Voting for Peace: Do Post-Conflict Elections Help or Hinder Recovery?
Principal Investigator: Irfan Nooruddin, Department of Political Science
Since the end of the Cold War, countries emerging from civil wars have been ushered as quickly as possible into democracy. Elections held soon after the signing of peace agreements are thought to initiate a transformation from violence to peace and poverty to prosperity.
But what if that is not the way it works? Irfan Nooruddin, with Thomas Flores of George Mason University, is examining elections in countries coping with the aftermath of a civil war. They argue that such rapid transitions to democracy are fraught with danger.
Of particular importance are non-state armed groups. If they run in an election and lose, they may suffer political retribution and be unable to run again in the future. Because they are often required to disarm as part of the peace process, they are unable to force winners to keep election promises once in office. For this reason, they often undermine the disarmament process until after elections are held, fearing that only force can prevent electoral fraud.
Thus, building a credible peace in post-conflict societies depends on convincing former armed groups that their rights will be respected even if they lose an election. Interventions in such countries should focus on helping armed groups convert to political parties and building democratic institutions strong enough to keep election winners in line.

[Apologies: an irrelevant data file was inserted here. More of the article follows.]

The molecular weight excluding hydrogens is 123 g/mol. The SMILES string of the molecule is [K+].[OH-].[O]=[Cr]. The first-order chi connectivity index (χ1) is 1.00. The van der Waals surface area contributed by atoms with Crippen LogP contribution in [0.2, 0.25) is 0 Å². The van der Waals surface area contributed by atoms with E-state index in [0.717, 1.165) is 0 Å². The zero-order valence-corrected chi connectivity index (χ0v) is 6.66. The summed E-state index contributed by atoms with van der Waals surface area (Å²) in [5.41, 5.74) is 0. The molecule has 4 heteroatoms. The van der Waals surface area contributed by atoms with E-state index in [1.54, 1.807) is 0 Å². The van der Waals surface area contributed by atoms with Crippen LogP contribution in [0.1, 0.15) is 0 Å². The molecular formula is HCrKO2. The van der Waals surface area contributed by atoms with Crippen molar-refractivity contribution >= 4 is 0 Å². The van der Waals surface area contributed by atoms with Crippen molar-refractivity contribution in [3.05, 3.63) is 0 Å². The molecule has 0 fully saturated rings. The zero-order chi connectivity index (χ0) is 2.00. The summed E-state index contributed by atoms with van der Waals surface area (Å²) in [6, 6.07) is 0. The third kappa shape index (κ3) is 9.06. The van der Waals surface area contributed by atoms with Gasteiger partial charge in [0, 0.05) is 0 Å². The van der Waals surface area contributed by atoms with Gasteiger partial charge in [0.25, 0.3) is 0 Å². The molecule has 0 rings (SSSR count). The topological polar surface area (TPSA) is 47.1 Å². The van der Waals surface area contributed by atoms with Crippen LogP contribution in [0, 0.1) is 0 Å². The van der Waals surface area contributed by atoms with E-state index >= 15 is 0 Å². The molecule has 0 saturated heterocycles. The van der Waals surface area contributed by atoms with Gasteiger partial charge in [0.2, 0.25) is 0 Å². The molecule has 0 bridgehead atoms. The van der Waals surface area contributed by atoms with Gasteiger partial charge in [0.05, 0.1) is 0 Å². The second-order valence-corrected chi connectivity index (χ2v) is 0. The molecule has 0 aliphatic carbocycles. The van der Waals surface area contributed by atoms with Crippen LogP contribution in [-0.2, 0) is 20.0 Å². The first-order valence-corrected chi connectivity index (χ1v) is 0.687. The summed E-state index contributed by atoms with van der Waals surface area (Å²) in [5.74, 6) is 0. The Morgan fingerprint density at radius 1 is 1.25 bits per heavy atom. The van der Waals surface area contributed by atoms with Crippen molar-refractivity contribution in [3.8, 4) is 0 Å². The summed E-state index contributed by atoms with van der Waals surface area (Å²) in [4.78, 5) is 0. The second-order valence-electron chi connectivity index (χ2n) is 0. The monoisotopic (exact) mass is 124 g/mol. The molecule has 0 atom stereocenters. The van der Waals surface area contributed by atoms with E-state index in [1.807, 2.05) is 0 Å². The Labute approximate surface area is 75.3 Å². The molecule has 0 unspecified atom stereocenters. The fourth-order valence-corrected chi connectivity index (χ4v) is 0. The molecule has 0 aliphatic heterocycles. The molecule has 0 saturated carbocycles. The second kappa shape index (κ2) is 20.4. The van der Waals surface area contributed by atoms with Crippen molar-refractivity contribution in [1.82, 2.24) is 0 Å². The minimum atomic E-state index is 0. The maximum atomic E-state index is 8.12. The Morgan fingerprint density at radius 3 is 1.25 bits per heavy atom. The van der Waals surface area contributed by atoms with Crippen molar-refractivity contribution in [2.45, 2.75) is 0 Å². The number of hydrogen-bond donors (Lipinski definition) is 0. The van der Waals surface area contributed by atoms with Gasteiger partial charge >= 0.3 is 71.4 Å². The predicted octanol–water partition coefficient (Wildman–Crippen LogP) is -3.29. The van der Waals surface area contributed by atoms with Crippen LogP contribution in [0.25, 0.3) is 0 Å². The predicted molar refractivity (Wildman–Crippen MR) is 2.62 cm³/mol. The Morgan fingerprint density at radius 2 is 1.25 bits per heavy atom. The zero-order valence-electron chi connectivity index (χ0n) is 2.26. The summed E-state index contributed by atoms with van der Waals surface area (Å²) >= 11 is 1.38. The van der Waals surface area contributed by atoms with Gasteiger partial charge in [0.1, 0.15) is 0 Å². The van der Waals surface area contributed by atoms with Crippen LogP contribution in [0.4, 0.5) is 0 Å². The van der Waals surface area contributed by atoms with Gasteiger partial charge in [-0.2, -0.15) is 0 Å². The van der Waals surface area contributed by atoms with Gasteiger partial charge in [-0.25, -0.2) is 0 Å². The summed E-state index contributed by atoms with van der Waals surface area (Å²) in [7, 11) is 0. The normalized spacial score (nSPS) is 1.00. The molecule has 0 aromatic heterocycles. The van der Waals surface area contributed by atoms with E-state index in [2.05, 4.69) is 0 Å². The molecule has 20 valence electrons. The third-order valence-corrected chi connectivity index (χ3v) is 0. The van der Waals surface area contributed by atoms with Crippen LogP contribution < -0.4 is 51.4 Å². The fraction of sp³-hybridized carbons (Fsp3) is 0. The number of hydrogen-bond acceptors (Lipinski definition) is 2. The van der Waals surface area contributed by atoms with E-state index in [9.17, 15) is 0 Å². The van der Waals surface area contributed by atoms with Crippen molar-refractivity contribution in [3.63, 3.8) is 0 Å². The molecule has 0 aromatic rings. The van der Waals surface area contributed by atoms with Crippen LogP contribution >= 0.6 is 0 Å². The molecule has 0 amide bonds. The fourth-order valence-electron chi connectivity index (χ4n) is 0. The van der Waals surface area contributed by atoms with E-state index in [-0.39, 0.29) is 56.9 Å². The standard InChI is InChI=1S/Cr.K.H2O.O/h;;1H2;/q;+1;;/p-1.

Nooruddin’s argument has two implications. First, elections are more dangerous in countries that have no experience with democracy, where democratic institutions are at their weakest. Second, delaying elections in post-conflict societies can aid a peaceful transition. A longer interim period allows democratic institutions to build strength and non-state armed groups to evolve into political parties.
Nooruddin and Flores have found strong support for these arguments. In one paper, they found that post-conflict democracies face slow economic reconstruction and the threat of renewed conflict. In another, they found that moving post-conflict elections to the third year or beyond significantly reduces the risk of a return to war.